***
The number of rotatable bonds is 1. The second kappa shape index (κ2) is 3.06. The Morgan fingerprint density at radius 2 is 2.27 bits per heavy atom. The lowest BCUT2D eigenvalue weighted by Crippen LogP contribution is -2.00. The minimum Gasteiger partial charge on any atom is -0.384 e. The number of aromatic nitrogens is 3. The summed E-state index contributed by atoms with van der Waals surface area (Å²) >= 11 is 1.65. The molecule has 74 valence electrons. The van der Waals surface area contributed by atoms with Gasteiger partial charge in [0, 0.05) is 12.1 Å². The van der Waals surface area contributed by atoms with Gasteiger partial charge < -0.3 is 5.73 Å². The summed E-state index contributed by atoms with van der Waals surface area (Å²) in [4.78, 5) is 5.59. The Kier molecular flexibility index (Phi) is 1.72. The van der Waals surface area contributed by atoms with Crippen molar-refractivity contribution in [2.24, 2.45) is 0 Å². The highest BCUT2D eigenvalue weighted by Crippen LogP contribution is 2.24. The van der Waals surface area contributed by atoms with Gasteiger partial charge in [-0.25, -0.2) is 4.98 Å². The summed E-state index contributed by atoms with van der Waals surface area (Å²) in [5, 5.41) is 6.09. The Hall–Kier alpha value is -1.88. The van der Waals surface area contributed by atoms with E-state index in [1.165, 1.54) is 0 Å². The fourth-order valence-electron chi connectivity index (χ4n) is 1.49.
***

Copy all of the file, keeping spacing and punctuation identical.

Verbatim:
The number of rotatable bonds is 1. The second kappa shape index (κ2) is 3.06. The Morgan fingerprint density at radius 2 is 2.27 bits per heavy atom. The lowest BCUT2D eigenvalue weighted by Crippen LogP contribution is -2.00. The minimum Gasteiger partial charge on any atom is -0.384 e. The number of aromatic nitrogens is 3. The summed E-state index contributed by atoms with van der Waals surface area (Å²) >= 11 is 1.65. The molecule has 74 valence electrons. The van der Waals surface area contributed by atoms with Gasteiger partial charge in [0, 0.05) is 12.1 Å². The van der Waals surface area contributed by atoms with Gasteiger partial charge < -0.3 is 5.73 Å². The summed E-state index contributed by atoms with van der Waals surface area (Å²) in [4.78, 5) is 5.59. The Kier molecular flexibility index (Phi) is 1.72. The van der Waals surface area contributed by atoms with Crippen molar-refractivity contribution in [2.24, 2.45) is 0 Å². The highest BCUT2D eigenvalue weighted by Crippen LogP contribution is 2.24. The van der Waals surface area contributed by atoms with Gasteiger partial charge in [-0.25, -0.2) is 4.98 Å². The summed E-state index contributed by atoms with van der Waals surface area (Å²) in [5, 5.41) is 6.09. The Hall–Kier alpha value is -1.88. The van der Waals surface area contributed by atoms with E-state index in [1.165, 1.54) is 0 Å². The fourth-order valence-electron chi connectivity index (χ4n) is 1.49.